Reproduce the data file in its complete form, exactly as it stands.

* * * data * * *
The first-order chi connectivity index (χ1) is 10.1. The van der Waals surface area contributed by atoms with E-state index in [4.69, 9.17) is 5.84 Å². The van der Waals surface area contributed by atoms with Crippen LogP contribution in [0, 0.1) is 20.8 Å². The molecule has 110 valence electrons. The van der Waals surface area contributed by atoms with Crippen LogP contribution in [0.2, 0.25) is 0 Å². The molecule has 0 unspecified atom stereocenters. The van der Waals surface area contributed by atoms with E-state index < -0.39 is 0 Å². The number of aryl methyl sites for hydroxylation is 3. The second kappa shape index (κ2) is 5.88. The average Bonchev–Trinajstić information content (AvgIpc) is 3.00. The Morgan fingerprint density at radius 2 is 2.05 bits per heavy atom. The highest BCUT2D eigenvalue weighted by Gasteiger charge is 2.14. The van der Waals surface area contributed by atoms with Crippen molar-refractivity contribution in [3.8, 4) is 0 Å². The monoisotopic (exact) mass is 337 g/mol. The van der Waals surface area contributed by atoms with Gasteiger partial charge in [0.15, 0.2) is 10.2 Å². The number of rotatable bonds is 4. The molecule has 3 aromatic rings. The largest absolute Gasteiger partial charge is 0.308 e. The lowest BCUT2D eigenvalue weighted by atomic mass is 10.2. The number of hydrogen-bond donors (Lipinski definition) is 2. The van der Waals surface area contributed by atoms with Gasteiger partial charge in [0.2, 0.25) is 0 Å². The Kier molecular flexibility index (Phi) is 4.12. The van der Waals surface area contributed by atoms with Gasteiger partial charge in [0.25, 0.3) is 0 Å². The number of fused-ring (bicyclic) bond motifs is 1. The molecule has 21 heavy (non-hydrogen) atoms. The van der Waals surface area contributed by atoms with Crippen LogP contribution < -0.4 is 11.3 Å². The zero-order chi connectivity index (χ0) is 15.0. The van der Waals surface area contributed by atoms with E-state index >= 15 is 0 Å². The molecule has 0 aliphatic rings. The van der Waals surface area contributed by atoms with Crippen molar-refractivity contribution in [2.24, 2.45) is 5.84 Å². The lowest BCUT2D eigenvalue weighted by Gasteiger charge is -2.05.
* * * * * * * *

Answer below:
The first-order chi connectivity index (χ1) is 10.1. The van der Waals surface area contributed by atoms with E-state index in [4.69, 9.17) is 5.84 Å². The van der Waals surface area contributed by atoms with Crippen LogP contribution in [0, 0.1) is 20.8 Å². The molecule has 110 valence electrons. The van der Waals surface area contributed by atoms with Crippen LogP contribution in [0.2, 0.25) is 0 Å². The molecule has 0 unspecified atom stereocenters. The van der Waals surface area contributed by atoms with E-state index < -0.39 is 0 Å². The number of aryl methyl sites for hydroxylation is 3. The second kappa shape index (κ2) is 5.88. The average Bonchev–Trinajstić information content (AvgIpc) is 3.00. The Morgan fingerprint density at radius 2 is 2.05 bits per heavy atom. The highest BCUT2D eigenvalue weighted by Gasteiger charge is 2.14. The van der Waals surface area contributed by atoms with Crippen molar-refractivity contribution in [3.8, 4) is 0 Å². The monoisotopic (exact) mass is 337 g/mol. The van der Waals surface area contributed by atoms with Gasteiger partial charge in [0.15, 0.2) is 10.2 Å². The number of rotatable bonds is 4. The molecule has 3 aromatic rings. The largest absolute Gasteiger partial charge is 0.308 e. The lowest BCUT2D eigenvalue weighted by atomic mass is 10.2. The number of hydrogen-bond donors (Lipinski definition) is 2. The van der Waals surface area contributed by atoms with Gasteiger partial charge in [0.2, 0.25) is 0 Å². The Kier molecular flexibility index (Phi) is 4.12. The van der Waals surface area contributed by atoms with Gasteiger partial charge in [0.25, 0.3) is 0 Å². The number of fused-ring (bicyclic) bond motifs is 1. The molecule has 21 heavy (non-hydrogen) atoms. The van der Waals surface area contributed by atoms with Crippen LogP contribution < -0.4 is 11.3 Å². The zero-order chi connectivity index (χ0) is 15.0. The van der Waals surface area contributed by atoms with E-state index >= 15 is 0 Å². The molecule has 0 aliphatic rings. The van der Waals surface area contributed by atoms with Crippen molar-refractivity contribution in [2.24, 2.45) is 5.84 Å². The lowest BCUT2D eigenvalue weighted by Gasteiger charge is -2.05.